by Gaia Ayres '20, Guest Writer
The newest art exhibit at Thornton Academy, featuring reimaginings of numerous cover designs by Mrs. Merry’s Illustration class, is nothing short of a varied display. Each piece in the show depicts a completely unique style, subject, and mood, with focuses on music to movies to films to podcasts. Each artist’s work shows a great level of thought and dedication, though there are some standout pieces.
The cover art dedicated to Brian Selznick's, Hugo by Luc Thorington (‘20) is one of these. There is quite a contrast between colors in the piece, with varied metallic and neutral hues lain atop a deep blue background. The addition of white pen work also aids in helping elements of the work pop, prime examples being gears, title letters, and stars within the Paris skyline. Highlights and shading add a three-dimensional feel to the entire piece, with the more flat feeling of the deep blue adding emphasis to the automaton in the center and the title letters. The sheer amount of detail incorporated in this work also contribute to the clean and polished end product.
Another piece that pops in the current exhibit is Ana Pilioglos’ (‘20) Marvel inspired cover art. This is yet another piece where the amount of detail is quite extraordinary. Each individual feather of the wings of the main subject of the piece is illustrated and shaded, adding a visually appealing illusion of depth and shape. The same goes for the rest of the figure in focus, each detail of her armor, hair, and features finished to the very last dot and dash. The color scheme is also quite harmonious, with focal points of blue, red, and a hazelnut shade. A successful composition is quite evident in Pilioglos’ piece, a balance created with the centering of the figure and the spread of her wings, minimal letters, and numerous textures to keep the viewer’s interest.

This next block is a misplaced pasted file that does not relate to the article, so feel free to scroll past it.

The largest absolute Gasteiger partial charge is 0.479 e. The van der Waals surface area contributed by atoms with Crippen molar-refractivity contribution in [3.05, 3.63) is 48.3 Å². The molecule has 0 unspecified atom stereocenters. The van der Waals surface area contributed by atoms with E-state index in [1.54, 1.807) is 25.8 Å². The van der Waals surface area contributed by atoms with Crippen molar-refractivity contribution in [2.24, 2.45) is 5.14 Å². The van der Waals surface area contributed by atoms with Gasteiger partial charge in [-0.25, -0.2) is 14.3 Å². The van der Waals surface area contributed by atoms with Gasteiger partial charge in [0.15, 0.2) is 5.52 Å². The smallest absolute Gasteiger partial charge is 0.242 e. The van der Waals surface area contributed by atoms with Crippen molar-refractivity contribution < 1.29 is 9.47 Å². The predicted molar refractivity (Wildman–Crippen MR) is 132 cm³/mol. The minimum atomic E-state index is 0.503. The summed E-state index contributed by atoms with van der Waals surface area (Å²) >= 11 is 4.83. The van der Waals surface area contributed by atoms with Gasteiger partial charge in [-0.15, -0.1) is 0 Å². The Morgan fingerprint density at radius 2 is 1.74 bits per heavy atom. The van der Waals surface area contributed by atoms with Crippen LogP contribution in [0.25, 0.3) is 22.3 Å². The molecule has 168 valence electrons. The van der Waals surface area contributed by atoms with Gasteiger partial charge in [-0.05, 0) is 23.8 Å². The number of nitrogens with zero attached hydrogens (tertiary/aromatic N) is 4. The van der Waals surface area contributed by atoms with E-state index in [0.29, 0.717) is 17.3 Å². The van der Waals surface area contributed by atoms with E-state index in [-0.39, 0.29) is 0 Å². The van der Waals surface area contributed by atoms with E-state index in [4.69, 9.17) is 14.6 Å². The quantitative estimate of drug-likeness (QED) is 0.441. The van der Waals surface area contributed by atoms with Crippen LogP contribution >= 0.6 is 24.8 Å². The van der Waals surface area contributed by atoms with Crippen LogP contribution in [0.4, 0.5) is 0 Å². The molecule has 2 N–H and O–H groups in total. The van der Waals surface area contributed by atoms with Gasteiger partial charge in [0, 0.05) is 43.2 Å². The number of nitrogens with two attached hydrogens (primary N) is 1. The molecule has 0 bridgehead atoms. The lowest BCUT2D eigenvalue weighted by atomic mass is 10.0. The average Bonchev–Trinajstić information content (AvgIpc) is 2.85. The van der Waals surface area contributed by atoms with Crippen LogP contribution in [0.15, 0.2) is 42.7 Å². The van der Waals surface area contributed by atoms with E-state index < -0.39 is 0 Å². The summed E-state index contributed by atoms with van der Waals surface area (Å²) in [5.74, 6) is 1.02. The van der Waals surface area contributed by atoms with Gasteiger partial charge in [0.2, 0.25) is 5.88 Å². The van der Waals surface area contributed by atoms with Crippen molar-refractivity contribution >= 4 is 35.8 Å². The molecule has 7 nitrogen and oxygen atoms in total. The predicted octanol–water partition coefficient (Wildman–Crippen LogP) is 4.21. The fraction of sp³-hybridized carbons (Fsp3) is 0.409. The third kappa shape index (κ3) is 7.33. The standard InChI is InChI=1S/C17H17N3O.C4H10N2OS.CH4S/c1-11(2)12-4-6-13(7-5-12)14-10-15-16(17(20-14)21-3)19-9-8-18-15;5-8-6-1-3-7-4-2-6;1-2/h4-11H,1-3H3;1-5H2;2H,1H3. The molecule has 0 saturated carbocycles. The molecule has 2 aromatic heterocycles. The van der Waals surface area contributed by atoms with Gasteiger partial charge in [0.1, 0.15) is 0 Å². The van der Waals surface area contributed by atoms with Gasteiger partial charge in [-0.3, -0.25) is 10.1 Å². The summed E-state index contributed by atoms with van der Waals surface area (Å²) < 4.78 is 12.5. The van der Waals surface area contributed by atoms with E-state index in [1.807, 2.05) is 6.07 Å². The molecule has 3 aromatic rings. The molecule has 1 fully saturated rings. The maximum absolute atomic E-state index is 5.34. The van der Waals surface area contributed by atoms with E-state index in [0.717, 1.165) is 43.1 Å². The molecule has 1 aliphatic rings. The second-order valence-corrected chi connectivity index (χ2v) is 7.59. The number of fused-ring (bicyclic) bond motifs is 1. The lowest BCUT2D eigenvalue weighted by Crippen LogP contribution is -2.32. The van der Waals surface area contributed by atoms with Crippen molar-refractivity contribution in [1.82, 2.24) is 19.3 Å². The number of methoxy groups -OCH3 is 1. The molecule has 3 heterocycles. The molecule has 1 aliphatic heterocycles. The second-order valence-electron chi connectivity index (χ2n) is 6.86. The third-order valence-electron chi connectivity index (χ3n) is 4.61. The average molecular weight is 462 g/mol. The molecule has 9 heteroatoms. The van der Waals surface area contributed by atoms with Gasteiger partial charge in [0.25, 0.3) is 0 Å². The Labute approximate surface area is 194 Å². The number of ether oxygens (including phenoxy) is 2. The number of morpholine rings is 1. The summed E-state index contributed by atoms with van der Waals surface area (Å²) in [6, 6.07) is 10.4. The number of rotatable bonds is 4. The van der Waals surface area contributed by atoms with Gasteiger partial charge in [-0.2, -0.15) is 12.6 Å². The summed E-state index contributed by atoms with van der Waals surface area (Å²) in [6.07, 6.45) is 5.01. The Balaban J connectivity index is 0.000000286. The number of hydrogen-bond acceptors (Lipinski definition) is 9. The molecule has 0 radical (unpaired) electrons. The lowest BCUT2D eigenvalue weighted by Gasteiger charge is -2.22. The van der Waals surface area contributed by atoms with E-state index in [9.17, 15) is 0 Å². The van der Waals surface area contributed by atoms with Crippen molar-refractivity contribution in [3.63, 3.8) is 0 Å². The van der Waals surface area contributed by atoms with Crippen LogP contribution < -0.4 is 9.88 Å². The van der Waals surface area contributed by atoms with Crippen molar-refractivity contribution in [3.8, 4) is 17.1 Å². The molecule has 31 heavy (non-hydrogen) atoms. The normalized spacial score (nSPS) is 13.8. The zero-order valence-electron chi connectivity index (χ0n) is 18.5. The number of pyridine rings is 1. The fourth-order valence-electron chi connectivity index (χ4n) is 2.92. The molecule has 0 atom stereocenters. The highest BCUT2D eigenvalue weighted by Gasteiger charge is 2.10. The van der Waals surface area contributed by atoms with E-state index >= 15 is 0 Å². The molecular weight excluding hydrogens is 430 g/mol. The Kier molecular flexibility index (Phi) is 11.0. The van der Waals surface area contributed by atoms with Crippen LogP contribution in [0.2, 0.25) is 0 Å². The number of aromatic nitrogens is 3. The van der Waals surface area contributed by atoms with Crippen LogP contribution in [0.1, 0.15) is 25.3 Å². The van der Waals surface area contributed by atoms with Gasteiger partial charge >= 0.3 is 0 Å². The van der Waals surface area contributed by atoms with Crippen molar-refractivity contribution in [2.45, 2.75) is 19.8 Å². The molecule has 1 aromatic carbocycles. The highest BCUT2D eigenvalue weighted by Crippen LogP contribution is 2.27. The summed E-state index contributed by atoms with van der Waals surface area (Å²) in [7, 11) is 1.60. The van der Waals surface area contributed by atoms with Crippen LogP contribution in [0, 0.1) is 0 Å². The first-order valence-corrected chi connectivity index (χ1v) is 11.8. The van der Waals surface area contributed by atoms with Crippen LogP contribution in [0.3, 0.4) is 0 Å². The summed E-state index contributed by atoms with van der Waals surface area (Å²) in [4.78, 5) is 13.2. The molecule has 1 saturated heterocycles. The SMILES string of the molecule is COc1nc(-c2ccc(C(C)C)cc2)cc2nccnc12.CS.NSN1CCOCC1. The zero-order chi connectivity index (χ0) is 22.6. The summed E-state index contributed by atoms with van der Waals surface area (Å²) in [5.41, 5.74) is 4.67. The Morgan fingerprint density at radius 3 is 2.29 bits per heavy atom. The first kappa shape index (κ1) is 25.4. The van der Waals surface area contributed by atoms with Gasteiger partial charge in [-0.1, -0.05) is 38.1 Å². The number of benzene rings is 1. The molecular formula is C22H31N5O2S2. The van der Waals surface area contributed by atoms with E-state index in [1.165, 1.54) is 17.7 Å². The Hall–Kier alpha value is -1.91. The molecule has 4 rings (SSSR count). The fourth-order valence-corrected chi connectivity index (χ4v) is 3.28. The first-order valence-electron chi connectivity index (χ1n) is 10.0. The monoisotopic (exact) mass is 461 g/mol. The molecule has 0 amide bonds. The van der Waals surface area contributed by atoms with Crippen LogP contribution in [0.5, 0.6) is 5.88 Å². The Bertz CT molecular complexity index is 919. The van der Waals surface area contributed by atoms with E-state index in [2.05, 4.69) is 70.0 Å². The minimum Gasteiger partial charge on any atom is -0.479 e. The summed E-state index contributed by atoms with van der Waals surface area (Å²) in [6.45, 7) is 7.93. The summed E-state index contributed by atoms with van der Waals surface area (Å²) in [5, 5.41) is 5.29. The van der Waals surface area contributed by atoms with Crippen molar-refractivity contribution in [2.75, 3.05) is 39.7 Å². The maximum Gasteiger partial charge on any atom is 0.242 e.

Yet another standout piece is Cordelia Perry’s (‘19) cover art for The Magnus Archives. Perry’s piece shows extreme dedication, with numerous individual objects representing different episodes of the show, each one with its own fine details and monochrome shading. Each element of the piece has been paid attention to, from the effort put into the color work to the lettering on individual items. The composition of the work is also quite balanced, each object placed around the title words in a circular formation, creating emphasis on the words of the piece.
Despite these special mentions, there is no real weak piece in the cover art exhibit. Each student produced a full-page, full-color reimagining of cover art that belonged to something that mattered to them. The variation of the exhibit offers a small bit of insight into each artist’s interests. Individual style is also put on display in this exhibit. No piece looks the same, and the style, color palette, and general technique reflect the theme and mood of each focus subject.
All in all, the most recent exhibit from Thornton Academy’s Illustration class is well put together and successful, and worth the short time it takes to walk through and view it in the gallery.
The Well is a written and visual commentary that focuses on reviews of the arts at Thornton Academy and the greater community. With the help of Ink's publication staff, The Well exists to both inform the readers about our arts and literature events, but to also collect the ideas and opinions of the students it is meant to enlighten.